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06-03-2018, 10:28 AM
sanlyn sanlyn is offline
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Quote:
Originally Posted by ehbowen View Post
The thing is, playing (original) 16-18 fps video at 23.976 fps is going to look like an outtake from the Keystone Kops.
I see. I was getting the idea that your capture device simply inserted extra frame to get different frame rates. Yes, speedup definitely would look ridiculous. The m2v that I posted earlier was encoded at 19.98 fps because the software I'm using is limited to adding pulldown at frame rates no slower than that, so the result was a slight speedup from the original 17fps you stated. If your silent films are running at 18fps, a speedup to 19.98 wouldn't be all that noticeable. If you had sound film at 16fps, a speedup from 16 to 19.98 is going to be obvious to most viewers.

I'm certain there is software out there that can properly add the necessary fixes, dupe frames, pulldown, etc., that can get you into standard encoding territory but it's not anything I've used myself. Obviously it exists -- look at all the 16 to 20 fps classic silent films that have been encoded to DVD and Bluray.

There are bound to be readers out there with more expertise in this area.
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06-03-2018, 10:43 AM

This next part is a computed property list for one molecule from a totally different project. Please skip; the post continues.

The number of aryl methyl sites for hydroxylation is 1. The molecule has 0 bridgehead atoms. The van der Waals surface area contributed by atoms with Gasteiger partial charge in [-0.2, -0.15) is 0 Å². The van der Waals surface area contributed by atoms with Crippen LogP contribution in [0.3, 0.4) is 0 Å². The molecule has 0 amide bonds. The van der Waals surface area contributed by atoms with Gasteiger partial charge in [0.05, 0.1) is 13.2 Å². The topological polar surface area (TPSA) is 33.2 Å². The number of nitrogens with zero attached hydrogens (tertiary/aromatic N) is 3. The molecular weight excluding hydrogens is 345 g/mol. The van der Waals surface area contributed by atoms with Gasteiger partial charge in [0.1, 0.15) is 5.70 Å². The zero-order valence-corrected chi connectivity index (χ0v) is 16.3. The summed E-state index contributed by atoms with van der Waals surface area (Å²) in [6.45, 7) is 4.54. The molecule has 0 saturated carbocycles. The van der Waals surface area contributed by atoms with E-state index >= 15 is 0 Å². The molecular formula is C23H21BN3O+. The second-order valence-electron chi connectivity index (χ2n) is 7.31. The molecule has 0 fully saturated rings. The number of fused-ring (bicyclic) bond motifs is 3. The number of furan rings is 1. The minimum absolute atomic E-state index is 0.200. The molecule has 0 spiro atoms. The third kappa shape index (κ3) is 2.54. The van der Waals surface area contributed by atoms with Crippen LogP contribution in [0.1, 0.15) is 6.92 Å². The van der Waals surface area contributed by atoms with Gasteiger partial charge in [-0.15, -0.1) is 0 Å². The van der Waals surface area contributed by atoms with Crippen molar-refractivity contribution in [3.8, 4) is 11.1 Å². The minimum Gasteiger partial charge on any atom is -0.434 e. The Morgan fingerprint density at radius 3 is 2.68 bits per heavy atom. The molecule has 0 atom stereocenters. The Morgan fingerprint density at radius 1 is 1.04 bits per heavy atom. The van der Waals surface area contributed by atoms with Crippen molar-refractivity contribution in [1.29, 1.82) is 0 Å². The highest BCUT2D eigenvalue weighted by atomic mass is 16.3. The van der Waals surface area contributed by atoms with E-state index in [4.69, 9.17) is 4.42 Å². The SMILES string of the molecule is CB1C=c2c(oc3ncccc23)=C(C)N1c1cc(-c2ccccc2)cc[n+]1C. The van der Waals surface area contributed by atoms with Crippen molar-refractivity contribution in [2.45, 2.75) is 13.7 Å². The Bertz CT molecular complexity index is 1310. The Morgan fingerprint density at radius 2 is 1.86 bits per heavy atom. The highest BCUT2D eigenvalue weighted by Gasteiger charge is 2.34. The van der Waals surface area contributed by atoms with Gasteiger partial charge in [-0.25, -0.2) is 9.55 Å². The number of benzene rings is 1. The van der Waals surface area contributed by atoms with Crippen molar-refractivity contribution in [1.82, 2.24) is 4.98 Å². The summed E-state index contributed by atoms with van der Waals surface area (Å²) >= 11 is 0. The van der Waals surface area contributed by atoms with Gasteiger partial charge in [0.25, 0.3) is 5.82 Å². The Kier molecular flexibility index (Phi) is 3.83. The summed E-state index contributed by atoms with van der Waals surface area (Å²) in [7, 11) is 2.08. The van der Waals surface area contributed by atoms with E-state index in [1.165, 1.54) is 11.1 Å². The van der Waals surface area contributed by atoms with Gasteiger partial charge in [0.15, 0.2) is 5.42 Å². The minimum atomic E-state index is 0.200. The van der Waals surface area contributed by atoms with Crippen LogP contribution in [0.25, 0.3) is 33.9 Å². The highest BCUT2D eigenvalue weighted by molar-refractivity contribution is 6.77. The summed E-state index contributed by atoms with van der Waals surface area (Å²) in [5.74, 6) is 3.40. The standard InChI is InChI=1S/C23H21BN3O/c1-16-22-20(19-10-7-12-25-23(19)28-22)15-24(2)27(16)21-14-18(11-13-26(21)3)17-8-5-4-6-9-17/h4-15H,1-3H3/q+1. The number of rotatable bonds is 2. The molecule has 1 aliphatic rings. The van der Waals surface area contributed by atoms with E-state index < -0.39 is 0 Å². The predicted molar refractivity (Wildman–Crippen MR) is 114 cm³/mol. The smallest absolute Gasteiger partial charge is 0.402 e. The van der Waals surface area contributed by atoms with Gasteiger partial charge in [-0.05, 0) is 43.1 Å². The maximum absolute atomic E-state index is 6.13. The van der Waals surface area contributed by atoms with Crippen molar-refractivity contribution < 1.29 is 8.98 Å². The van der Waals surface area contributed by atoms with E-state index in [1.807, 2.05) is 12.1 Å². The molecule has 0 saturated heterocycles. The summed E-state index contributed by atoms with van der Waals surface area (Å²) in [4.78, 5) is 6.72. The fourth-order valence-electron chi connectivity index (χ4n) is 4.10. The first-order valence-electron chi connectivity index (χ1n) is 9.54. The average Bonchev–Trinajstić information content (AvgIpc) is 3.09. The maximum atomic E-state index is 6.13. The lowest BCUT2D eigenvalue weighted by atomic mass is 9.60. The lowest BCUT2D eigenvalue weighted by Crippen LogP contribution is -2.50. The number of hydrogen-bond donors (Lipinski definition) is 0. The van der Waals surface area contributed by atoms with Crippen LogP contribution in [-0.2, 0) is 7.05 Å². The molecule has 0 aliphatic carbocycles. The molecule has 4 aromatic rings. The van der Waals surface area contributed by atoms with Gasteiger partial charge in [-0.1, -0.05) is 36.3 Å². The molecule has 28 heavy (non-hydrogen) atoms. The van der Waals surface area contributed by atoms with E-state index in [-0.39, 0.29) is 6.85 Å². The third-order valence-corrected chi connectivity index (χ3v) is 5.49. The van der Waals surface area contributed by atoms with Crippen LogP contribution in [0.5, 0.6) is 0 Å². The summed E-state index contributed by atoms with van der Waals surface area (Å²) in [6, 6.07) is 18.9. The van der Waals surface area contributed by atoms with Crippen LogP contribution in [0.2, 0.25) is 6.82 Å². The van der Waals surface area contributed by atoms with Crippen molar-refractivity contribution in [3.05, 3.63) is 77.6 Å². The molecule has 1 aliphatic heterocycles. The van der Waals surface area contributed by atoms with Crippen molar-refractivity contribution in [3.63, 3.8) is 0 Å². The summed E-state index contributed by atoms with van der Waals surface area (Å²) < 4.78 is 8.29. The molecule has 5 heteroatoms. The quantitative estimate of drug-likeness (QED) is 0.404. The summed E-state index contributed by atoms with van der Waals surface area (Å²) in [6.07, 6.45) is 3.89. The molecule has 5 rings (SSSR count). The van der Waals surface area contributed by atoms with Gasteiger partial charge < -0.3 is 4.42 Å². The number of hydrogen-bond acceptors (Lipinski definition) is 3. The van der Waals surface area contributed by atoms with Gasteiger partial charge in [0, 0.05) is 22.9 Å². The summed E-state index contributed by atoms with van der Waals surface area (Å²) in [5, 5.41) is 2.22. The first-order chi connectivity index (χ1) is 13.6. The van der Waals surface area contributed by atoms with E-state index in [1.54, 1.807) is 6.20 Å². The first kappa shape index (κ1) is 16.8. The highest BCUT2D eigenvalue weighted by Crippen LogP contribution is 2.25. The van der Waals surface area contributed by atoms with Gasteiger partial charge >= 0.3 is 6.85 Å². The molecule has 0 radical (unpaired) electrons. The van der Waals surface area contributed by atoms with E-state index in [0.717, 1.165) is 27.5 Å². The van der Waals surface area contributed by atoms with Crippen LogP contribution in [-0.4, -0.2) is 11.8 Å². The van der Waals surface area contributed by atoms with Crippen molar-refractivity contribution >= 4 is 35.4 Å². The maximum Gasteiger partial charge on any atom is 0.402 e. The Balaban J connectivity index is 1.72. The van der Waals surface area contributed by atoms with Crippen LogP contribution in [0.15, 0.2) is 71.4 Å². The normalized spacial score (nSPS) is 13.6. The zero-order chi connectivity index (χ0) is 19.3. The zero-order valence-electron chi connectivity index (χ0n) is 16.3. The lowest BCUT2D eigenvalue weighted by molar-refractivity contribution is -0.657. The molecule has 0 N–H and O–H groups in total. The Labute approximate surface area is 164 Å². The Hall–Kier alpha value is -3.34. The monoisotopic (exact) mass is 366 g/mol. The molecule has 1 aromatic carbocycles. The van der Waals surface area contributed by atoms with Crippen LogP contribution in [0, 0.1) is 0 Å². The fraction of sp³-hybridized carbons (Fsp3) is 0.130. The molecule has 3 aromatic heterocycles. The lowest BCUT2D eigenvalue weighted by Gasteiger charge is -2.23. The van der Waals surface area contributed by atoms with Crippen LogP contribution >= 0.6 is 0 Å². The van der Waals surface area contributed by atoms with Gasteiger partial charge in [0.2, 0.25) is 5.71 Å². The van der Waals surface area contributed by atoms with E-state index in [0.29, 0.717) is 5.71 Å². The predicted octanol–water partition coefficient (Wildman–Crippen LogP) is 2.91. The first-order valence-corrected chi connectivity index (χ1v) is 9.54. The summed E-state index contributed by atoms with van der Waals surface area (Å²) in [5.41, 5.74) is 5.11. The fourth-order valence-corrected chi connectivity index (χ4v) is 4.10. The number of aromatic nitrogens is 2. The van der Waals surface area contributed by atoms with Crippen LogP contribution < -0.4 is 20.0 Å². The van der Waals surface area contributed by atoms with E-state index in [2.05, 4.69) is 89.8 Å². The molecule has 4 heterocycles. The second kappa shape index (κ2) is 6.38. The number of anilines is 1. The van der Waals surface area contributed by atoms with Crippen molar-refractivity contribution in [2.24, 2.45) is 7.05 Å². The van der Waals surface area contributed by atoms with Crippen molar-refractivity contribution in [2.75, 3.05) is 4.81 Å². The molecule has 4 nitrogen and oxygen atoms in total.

ehbowen ehbowen is offline
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The Retroscan captures at 10 fps on slow speed, or 15 fps at high speed. This is a function of bandwidth limitations, especially of the USB2 connection from the camera to the capture computer. (A 2k HD camera has recently become available as an upgrade, but it requires USB3 and a high-speed RAID array or SSD.) The software doesn't know what to export at until you tell it.
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  #12  
06-03-2018, 07:34 PM
ehbowen ehbowen is offline
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Why am I worrying? VideoStudio automatically converts to a legal frame rate when I use it to render! Check the details of the finished files I included above...29.97 fps and motion looks quite normal. Now, there is some perceptible jerkiness which is probably due to the oddball 17 fps frame rate I started with, so I might want to see if 16fps or 18fps converts to a smoother end product. But I don't need to lose any sleep over this question.
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06-03-2018, 10:35 PM
sanlyn sanlyn is offline
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I'm not familiar with your capture device, but it's a good break that it works for you.

There are some serious but manageable color and signal level; problems in the pink girl and christmas videos. You managed to overcome several problems quite well, but I'll prepare a demo of suggested corrections that you can use for these and other videos. Will return later in the A.M.